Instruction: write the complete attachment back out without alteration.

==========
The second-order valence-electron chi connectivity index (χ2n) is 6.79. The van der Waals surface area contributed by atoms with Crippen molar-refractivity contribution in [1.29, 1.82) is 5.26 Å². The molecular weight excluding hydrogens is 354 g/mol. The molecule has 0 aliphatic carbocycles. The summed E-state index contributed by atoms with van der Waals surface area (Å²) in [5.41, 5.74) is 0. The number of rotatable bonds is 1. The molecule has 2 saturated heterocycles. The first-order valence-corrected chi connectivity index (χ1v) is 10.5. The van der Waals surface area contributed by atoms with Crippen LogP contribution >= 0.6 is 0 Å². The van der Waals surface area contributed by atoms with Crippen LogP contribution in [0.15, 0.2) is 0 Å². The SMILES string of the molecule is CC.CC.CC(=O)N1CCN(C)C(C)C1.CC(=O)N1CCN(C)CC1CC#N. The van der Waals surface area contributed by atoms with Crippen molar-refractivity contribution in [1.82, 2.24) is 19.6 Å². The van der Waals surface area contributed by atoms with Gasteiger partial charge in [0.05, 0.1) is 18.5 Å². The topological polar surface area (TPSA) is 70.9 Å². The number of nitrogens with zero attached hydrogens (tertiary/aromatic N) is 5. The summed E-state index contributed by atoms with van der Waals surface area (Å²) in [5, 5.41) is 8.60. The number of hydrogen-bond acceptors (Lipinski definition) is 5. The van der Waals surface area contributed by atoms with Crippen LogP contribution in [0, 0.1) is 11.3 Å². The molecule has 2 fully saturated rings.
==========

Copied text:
The second-order valence-electron chi connectivity index (χ2n) is 6.79. The van der Waals surface area contributed by atoms with Crippen molar-refractivity contribution in [1.29, 1.82) is 5.26 Å². The molecular weight excluding hydrogens is 354 g/mol. The molecule has 0 aliphatic carbocycles. The summed E-state index contributed by atoms with van der Waals surface area (Å²) in [5.41, 5.74) is 0. The number of rotatable bonds is 1. The molecule has 2 saturated heterocycles. The first-order valence-corrected chi connectivity index (χ1v) is 10.5. The van der Waals surface area contributed by atoms with Crippen LogP contribution >= 0.6 is 0 Å². The van der Waals surface area contributed by atoms with Crippen LogP contribution in [0.15, 0.2) is 0 Å². The SMILES string of the molecule is CC.CC.CC(=O)N1CCN(C)C(C)C1.CC(=O)N1CCN(C)CC1CC#N. The van der Waals surface area contributed by atoms with Crippen molar-refractivity contribution in [1.82, 2.24) is 19.6 Å². The van der Waals surface area contributed by atoms with Gasteiger partial charge in [0.05, 0.1) is 18.5 Å². The topological polar surface area (TPSA) is 70.9 Å². The number of nitrogens with zero attached hydrogens (tertiary/aromatic N) is 5. The summed E-state index contributed by atoms with van der Waals surface area (Å²) in [5, 5.41) is 8.60. The number of hydrogen-bond acceptors (Lipinski definition) is 5. The van der Waals surface area contributed by atoms with Crippen LogP contribution in [0, 0.1) is 11.3 Å². The molecule has 2 fully saturated rings.